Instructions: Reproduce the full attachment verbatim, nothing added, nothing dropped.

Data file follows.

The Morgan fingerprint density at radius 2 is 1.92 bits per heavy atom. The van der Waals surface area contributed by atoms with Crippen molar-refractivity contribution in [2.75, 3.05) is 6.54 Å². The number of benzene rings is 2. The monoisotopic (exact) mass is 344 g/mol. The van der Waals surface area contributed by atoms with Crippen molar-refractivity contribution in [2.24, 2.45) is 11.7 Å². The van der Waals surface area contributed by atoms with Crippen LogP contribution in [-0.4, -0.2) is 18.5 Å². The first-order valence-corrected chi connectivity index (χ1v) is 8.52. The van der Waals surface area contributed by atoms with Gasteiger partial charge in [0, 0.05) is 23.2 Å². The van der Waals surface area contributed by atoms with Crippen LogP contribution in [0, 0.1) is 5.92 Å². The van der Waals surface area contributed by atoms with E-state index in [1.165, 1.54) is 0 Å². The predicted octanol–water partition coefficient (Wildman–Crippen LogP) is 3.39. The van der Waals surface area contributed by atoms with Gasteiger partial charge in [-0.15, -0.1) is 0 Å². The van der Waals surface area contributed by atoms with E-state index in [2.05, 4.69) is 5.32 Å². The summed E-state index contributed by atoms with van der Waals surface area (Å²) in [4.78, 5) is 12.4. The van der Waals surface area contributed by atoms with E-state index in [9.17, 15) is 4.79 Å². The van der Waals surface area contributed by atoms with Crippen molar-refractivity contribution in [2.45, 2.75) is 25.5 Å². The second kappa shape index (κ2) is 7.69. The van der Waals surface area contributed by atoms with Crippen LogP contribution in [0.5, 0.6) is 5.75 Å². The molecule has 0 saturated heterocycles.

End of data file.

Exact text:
The Morgan fingerprint density at radius 2 is 1.92 bits per heavy atom. The van der Waals surface area contributed by atoms with Crippen molar-refractivity contribution in [2.75, 3.05) is 6.54 Å². The number of benzene rings is 2. The monoisotopic (exact) mass is 344 g/mol. The van der Waals surface area contributed by atoms with Crippen molar-refractivity contribution in [2.24, 2.45) is 11.7 Å². The van der Waals surface area contributed by atoms with Crippen LogP contribution in [-0.4, -0.2) is 18.5 Å². The first-order valence-corrected chi connectivity index (χ1v) is 8.52. The van der Waals surface area contributed by atoms with Gasteiger partial charge in [0, 0.05) is 23.2 Å². The van der Waals surface area contributed by atoms with Crippen LogP contribution in [0, 0.1) is 5.92 Å². The van der Waals surface area contributed by atoms with E-state index in [1.165, 1.54) is 0 Å². The predicted octanol–water partition coefficient (Wildman–Crippen LogP) is 3.39. The van der Waals surface area contributed by atoms with Gasteiger partial charge in [-0.15, -0.1) is 0 Å². The van der Waals surface area contributed by atoms with E-state index in [2.05, 4.69) is 5.32 Å². The summed E-state index contributed by atoms with van der Waals surface area (Å²) in [4.78, 5) is 12.4. The van der Waals surface area contributed by atoms with E-state index in [9.17, 15) is 4.79 Å². The van der Waals surface area contributed by atoms with Crippen molar-refractivity contribution in [2.45, 2.75) is 25.5 Å². The second kappa shape index (κ2) is 7.69. The van der Waals surface area contributed by atoms with Crippen LogP contribution in [0.5, 0.6) is 5.75 Å². The molecule has 0 saturated heterocycles.